"For Jerusalem stumbled, and Judah is fallen, because their tongue and their doings are against the Lord" (Isaiah 3:8). Here we see a society turning against God in its speech and the arrogance of its heart—unaware that their actions are bringing about their own destruction. They boldly believe that although they say things that are against the revealed Word of God, somehow they will suffer no consequences.
But their tongue and their doings are against the Lord to provoke the eyes of His glory. "The look on their countenance witnesses against them, and they declare their sin as Sodom"(Isaiah 3:9). In other words, they have been involved in sin that the Bible calls evil, and not only do they boast of it, they parade it in the streets as Sodom once did. "Woe to their soul! For they have brought evil upon themselves" (v. 9). In the last days, sinners are going to become exceedingly bold in their sinning. They are going to stand against the ways and the Word of God, declaring their sin publicly. They will stand against everything good, godly, and holy, doing it as if they were standing on the side of virtue and truth. However, we read in Proverbs, "Even though hand joined in hand, hell has opened wide its mouth to receive them" (see Proverbs 11:21). There is only one righteousness—only one way to eternal life—and there is only one name given unto men whereby we might be saved.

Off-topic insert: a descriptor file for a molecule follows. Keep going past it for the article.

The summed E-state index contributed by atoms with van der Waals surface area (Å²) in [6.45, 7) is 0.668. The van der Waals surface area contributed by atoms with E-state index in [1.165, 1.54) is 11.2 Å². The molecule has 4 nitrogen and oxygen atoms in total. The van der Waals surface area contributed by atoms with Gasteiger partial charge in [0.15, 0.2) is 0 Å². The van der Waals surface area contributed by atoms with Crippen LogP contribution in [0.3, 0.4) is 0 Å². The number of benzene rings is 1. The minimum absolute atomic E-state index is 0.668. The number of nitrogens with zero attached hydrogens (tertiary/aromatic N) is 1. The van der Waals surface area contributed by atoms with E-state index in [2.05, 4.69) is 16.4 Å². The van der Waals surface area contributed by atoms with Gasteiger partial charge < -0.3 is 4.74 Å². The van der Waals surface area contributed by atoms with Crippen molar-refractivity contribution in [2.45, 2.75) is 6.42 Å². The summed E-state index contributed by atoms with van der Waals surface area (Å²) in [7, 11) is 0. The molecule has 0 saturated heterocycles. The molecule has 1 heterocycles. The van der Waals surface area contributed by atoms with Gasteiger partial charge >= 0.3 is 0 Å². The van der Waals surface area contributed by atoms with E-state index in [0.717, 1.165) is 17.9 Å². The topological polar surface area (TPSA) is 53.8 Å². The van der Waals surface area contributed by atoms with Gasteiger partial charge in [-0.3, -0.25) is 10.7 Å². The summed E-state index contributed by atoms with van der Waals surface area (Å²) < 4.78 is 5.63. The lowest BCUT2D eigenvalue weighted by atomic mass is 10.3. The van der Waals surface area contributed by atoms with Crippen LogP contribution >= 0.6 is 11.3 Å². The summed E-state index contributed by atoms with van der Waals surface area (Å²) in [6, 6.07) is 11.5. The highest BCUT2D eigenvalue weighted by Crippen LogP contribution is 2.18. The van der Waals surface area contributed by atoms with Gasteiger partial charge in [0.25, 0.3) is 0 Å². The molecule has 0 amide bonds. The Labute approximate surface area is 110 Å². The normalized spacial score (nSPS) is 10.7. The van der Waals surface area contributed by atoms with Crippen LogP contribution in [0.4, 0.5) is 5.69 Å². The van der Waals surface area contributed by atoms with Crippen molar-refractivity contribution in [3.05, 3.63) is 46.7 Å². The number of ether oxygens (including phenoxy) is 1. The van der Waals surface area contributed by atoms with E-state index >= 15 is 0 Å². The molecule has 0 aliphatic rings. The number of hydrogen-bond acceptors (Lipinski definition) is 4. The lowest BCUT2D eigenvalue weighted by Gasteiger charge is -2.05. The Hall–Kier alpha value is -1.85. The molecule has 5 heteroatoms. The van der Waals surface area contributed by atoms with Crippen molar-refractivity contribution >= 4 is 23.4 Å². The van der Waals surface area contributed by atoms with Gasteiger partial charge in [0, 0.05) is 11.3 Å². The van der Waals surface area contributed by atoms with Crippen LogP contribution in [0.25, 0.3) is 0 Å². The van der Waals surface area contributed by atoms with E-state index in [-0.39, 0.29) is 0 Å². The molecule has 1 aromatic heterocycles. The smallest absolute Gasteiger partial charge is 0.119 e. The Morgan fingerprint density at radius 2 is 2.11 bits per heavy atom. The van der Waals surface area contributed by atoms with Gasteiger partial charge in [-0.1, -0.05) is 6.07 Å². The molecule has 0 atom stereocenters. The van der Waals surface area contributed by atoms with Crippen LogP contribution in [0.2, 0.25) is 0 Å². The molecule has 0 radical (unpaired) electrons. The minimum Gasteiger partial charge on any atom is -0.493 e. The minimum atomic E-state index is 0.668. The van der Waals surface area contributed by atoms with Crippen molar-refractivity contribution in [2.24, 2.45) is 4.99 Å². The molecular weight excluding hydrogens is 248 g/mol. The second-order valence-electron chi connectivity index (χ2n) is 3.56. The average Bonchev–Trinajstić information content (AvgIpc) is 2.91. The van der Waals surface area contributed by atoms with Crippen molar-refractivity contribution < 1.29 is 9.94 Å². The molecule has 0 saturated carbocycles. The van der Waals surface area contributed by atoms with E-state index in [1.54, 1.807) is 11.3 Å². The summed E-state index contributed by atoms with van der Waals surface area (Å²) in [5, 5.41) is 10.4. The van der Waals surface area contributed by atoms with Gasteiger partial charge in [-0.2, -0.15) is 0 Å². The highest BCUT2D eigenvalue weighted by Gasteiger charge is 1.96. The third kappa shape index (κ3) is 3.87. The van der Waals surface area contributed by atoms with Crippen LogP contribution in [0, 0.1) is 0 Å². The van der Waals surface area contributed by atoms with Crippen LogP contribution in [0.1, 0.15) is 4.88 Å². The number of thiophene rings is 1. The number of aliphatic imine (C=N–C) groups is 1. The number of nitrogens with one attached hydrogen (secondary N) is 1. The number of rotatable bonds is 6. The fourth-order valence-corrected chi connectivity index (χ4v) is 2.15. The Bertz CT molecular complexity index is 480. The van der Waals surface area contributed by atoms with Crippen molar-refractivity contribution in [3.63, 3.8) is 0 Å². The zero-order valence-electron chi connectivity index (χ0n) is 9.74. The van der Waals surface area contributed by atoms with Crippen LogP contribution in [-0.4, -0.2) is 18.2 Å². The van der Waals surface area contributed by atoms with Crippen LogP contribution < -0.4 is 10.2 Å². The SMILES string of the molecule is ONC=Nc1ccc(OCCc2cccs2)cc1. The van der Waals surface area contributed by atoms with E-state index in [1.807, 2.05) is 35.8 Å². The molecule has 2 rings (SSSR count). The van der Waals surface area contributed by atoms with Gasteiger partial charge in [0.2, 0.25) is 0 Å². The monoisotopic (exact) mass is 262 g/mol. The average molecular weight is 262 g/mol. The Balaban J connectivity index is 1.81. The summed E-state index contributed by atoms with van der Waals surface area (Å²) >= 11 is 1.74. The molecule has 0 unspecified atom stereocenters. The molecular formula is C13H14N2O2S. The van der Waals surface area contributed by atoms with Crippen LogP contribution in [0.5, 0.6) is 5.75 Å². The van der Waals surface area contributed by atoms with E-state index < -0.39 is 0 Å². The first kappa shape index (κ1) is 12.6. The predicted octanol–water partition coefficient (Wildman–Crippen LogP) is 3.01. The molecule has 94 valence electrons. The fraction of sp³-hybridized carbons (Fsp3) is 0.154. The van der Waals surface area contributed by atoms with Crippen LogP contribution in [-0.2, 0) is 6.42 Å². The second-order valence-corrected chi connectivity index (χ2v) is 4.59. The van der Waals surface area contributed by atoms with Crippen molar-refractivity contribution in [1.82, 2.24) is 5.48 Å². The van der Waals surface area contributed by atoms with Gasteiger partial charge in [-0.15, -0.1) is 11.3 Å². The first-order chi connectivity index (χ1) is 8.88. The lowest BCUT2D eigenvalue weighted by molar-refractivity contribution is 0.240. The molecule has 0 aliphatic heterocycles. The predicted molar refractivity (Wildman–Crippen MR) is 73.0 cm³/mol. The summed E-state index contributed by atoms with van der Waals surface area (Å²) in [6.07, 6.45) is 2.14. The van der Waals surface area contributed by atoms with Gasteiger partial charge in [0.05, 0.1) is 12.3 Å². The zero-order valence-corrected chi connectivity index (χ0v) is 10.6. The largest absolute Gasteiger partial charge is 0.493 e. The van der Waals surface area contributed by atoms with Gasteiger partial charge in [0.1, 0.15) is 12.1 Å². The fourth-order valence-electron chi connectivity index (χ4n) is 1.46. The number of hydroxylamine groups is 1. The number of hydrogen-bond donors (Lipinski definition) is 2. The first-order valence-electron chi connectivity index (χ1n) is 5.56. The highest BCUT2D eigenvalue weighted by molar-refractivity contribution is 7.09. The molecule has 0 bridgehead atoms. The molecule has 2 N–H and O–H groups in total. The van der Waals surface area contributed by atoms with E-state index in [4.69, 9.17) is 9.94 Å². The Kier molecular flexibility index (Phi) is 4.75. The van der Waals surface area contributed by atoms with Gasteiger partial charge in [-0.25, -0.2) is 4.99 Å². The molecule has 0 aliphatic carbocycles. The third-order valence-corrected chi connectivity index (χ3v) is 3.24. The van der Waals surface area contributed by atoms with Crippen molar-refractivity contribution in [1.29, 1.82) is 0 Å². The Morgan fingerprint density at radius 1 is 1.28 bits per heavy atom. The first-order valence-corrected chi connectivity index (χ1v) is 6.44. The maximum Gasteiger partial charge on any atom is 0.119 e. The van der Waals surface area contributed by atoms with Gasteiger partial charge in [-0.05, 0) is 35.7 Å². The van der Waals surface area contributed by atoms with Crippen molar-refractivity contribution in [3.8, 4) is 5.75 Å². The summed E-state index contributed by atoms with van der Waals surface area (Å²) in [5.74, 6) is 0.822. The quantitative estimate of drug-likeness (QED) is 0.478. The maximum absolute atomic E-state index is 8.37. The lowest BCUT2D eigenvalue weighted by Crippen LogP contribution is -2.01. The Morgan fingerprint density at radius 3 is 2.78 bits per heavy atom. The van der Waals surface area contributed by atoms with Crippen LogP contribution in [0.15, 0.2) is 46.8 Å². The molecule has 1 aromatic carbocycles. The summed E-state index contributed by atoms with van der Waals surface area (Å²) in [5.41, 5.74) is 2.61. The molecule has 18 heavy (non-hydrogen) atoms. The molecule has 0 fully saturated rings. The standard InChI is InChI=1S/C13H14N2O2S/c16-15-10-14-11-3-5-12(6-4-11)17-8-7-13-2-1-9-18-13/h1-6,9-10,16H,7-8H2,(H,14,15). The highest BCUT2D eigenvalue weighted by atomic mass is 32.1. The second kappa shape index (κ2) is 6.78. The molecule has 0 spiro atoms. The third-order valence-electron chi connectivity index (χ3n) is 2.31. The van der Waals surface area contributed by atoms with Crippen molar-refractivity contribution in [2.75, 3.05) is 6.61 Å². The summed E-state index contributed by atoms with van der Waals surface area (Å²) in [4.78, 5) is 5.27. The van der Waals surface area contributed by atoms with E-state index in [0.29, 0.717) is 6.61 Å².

A False Boldness
In the book of Timothy, Paul talks about the perilousness of the last days. He talks about men being lovers of themselves, lovers of money, boasters, proud, blasphemers, disobedient to parents, unthankful, unholy. In other words, they are standing boldly with a false assurance in all that God's Word warns them against. They are unloving, unforgiving, slanderers, without self-control, brutal, despisers of good, traitors, headstrong, haughty, lovers of pleasure more than lovers of God, having a form of godliness but denying its power, always learning but never able to come to the knowledge of the truth (see 2 Timothy 3:1–7).